Fly, informer, spy, confidential agent, double agent, rat, louse, Schlamasse, squeak, squeeler. In 19th century England, it was the universal opinion that the French invented the spy system. We know that, at least for Europe, Napoleon invented the police system. Stendhal and Hazlitt’s Napoleon, the bringer of light, was perhaps the single most important figure in the modern history of European policing, since in the territories France conquered, and those governments which it controlled, Napoleon insisted on a modern police force. He himself had re-organized the urban gendarmerie under Fouche, and instituted a tighter police force in the countryside – and these innovations he pressed upon Saxony, Bavaria, the various Italian principalities. Under Napoleon, it is true, the gendarmerie were more militarized than they came to be by mid-century – that is, where they remained. But Prussia, that excellent copier of a state, soon was instituting its own urban and rural police forces.
“… who is there that disputes that intelligence respecting plots against the State in nine cases out often must arrive through polluted channels It can only be obtained from repentant traitors from accomplices or from informers Though there may be those whose minds are so philosophically turned that they wish all discoveries to be providential rather than employ such agents still I confess I must hold it prudent to employ human means to maintain human institutions.” – George Canning.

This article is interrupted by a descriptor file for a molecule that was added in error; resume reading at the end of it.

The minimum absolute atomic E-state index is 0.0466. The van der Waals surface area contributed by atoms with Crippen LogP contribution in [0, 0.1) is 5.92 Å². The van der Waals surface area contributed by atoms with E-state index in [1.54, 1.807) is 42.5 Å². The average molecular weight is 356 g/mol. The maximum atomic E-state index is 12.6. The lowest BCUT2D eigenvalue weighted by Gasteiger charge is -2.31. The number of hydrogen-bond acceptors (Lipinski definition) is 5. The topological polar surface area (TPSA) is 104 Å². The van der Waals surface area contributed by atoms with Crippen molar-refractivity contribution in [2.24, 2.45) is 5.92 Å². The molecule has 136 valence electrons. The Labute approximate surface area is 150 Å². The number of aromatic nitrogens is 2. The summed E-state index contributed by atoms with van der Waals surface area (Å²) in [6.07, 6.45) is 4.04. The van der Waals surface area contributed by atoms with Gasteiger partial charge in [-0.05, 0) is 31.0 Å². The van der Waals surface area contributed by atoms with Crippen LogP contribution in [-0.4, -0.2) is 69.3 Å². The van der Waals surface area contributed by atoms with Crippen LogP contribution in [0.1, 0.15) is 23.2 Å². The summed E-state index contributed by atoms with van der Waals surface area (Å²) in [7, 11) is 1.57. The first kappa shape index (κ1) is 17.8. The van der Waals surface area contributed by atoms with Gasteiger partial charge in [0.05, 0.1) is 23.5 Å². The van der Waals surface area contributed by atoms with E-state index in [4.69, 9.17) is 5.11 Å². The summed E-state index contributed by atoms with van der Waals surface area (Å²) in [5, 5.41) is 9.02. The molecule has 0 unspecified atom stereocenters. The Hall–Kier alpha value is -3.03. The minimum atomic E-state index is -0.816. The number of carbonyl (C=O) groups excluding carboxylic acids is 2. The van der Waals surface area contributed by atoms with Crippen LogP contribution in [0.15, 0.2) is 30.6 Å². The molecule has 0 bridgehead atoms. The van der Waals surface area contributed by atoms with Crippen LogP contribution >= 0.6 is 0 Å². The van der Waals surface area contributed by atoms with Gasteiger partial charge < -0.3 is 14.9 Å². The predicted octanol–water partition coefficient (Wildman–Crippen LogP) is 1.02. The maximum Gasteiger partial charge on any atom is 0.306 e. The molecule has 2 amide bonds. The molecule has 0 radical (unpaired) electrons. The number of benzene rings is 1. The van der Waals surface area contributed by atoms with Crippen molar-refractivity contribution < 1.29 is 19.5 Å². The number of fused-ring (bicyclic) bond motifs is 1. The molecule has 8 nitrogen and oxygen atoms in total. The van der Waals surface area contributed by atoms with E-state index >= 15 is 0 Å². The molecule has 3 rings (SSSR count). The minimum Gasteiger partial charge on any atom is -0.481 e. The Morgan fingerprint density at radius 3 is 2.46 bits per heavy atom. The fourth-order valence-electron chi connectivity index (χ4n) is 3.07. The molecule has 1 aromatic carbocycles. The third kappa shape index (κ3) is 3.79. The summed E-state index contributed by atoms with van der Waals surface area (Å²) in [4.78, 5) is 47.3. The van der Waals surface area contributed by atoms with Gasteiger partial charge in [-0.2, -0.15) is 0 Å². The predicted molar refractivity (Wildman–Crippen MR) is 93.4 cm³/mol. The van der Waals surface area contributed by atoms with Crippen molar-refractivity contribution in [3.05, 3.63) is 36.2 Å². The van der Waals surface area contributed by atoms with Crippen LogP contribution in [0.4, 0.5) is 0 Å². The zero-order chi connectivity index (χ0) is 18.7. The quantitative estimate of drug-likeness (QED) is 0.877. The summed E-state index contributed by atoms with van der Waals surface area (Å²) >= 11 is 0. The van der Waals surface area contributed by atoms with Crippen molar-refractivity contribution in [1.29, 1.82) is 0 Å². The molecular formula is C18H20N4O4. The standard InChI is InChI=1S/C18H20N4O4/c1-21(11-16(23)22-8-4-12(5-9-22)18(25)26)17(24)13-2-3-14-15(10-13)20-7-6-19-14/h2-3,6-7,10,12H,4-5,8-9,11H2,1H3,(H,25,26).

The period between the fall of Napoleon and the first reformist Whig government, in England – from 1815 to 1830, about – saw the reaction swallowed up by the new system. Stendhal, of course, saw this and recorded it in the Red and the Black – the spirit of Julien Sorel, who hides his reading of Napoleon and assumes a piety that nobody believes and everybody expects, brooded over Europe. As Napoleon’s police had, originally, mixed politics and security against crimes of property and person, so, too, did the successor police organizations. Vidocq is, famously, a sort of police god, a sort of Hermes of detectives, who crosses quite easily from criminal to cop and back.
“In what way of business were you your connection began or your began with Mr Thistlewood and Mr Watson and the other prisoners? I was in the figure making way. What do you mean by the figure making way? Such as figures for children what they call paper dolls which I took up myself? Where did you live At No 5 Newton street Holborn? That was your actual employment when your acquaintance with the prisoners began? It was. Did you not state to some of the prisoners that you were in great distress when your acquaintance began with them first? Yes I did. Were you in great distress? Yes I was. Were you ever in commitment before this time? No. Never. Upon no charge whatever? Commitment do you say? Í.. Yes I was. Were you ever at such a place as Guildford in the county of Surrey? Yes. How many times have you been in commitment or in custody before the present occasion? Twice." – Testimony of John Castle, police spy, in the Spa Fields Riot trial of James Watson.